New Faculty Orientation was all very well in its way, but necessarily somewhat repetitive for those of us who are only new in our titles. I wasn't sure what to suggest when we had to fill out evaluation forms, but it has since occurred to me that there could have been some attention to things like the mysteries of the Peoplesoft system (something that was implemented while I was in Prague and still have no concept of other than that people keep asking for my "Peoplesoft number" but will accept the number on my ID card instead). There could also have been some brief reference to our health insurance options. Still, I was glad to run into an old friend who's also Visiting this year and even has a book contract (although I would not like to have to turn in a book manuscript pretty much at the same time as the dissertation it was based on), and we brilliantly managed to sit next to a new member of the History dept whose work on Hungarian pop culture relates to both of our interests.
As for the New Faculty Reception, well, that's the kind of thing that either proves to be thoroughly worthwhile or thoroughly dull, depending on who you end up talking to. The setup was excellent--the Chancellor has a house with a very suitable garden, the weather cooperated, and there was very good food and enjoyable baroque guitar music. Fortunately I hit it lucky on the conversation and enjoyed talking further with my acquaintance from History and his wife, and met another Visiting person, this time from English, who had done his undergraduate work at the same place I had, so we immediately began to compare recollections. I am sure it would have been a fine thing to have met a few more people, but at least the four of us had plenty to say and barely managed to eat anything as a result.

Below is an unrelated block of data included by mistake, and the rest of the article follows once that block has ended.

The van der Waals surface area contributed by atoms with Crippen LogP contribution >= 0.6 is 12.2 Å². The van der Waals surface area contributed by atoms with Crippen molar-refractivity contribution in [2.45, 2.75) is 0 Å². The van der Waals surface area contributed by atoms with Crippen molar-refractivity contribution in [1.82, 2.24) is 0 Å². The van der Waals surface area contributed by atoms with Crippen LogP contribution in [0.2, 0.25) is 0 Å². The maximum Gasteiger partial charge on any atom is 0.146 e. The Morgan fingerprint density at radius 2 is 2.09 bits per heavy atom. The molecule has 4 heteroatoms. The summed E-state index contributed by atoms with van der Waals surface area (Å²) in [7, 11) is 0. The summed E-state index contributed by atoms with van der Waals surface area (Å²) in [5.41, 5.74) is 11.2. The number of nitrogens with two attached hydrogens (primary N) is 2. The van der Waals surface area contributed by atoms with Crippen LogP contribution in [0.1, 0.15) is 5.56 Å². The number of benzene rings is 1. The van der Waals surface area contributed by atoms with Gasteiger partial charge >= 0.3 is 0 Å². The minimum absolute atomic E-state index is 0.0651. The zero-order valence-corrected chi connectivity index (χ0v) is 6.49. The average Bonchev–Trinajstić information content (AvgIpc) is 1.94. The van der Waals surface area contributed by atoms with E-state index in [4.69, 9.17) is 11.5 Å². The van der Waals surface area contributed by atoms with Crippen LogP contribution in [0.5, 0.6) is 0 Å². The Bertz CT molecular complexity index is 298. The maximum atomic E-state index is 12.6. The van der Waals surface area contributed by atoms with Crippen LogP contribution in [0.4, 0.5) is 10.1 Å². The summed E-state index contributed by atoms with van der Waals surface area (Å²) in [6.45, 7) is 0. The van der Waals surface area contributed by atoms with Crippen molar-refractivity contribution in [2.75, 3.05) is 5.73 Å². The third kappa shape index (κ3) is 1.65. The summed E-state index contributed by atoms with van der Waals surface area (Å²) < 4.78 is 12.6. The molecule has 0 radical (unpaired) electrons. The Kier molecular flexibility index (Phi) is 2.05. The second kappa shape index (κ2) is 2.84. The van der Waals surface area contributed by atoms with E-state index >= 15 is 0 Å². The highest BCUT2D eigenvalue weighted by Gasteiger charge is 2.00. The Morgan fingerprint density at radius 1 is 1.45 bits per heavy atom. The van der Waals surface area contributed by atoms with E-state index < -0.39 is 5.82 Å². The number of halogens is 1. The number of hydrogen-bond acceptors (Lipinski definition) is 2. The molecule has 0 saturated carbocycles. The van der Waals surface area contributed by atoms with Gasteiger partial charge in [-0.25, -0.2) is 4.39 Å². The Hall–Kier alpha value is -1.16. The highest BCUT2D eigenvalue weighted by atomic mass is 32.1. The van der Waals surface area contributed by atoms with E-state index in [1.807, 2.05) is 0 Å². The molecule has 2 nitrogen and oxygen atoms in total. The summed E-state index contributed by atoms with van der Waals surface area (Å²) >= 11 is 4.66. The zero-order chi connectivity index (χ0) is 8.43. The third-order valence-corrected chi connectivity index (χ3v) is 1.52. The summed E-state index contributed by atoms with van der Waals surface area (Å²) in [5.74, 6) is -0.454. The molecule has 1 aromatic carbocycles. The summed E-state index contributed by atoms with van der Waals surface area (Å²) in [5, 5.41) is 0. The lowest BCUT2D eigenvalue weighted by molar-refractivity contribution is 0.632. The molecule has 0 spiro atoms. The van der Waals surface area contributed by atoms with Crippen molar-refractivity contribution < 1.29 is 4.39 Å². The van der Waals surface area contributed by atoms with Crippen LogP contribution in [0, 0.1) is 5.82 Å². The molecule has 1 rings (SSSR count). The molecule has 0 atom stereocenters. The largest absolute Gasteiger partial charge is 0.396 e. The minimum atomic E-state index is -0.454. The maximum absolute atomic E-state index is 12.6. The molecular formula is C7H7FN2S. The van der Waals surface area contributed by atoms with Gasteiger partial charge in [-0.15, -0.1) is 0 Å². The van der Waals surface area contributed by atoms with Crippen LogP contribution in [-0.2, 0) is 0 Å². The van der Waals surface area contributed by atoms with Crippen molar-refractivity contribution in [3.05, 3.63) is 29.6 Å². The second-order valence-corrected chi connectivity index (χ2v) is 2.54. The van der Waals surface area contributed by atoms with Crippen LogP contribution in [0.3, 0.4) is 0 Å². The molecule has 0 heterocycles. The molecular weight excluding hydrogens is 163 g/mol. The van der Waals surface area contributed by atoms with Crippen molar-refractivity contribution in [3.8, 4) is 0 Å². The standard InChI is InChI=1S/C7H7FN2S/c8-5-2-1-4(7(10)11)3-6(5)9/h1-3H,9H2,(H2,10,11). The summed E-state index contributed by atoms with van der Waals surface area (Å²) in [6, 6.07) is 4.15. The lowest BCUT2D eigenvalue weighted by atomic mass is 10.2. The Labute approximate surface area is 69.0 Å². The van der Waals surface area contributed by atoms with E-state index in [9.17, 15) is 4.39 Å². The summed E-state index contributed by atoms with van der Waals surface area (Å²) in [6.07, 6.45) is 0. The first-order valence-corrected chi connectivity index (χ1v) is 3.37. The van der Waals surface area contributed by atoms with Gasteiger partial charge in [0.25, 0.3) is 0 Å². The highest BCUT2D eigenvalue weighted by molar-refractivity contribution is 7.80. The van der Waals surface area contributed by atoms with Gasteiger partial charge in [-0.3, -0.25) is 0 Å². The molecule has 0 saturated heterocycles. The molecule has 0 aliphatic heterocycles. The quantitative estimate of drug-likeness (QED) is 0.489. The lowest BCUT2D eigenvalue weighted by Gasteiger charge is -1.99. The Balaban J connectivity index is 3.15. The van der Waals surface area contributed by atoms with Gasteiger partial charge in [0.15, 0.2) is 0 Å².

I have taught one session of each of my classes, and am optimistic about both of them. The Intro to Modern class is mostly people who claim to know nothing about art, but they did a good job of starting to discuss the formal analyses I had them write. The American Art class has mostly people with more experience taking art history classes, and they are (or some of them) are now in the throes of trying to discuss their reading online. We are having some technical issues, but not impossible ones, as some people have got it all figured out and perhaps they can pass on their expertise to the rest of the class while I try to improve how it works from my end (on Blackboard, known in Pittsburgh as Courseweb).
The gamelan class is distressingly small this semester, but is enthusiastic and includes two of my friends from last year. I suppose it will burgeon in the spring; I gather it always does.
And that is enough for the moment.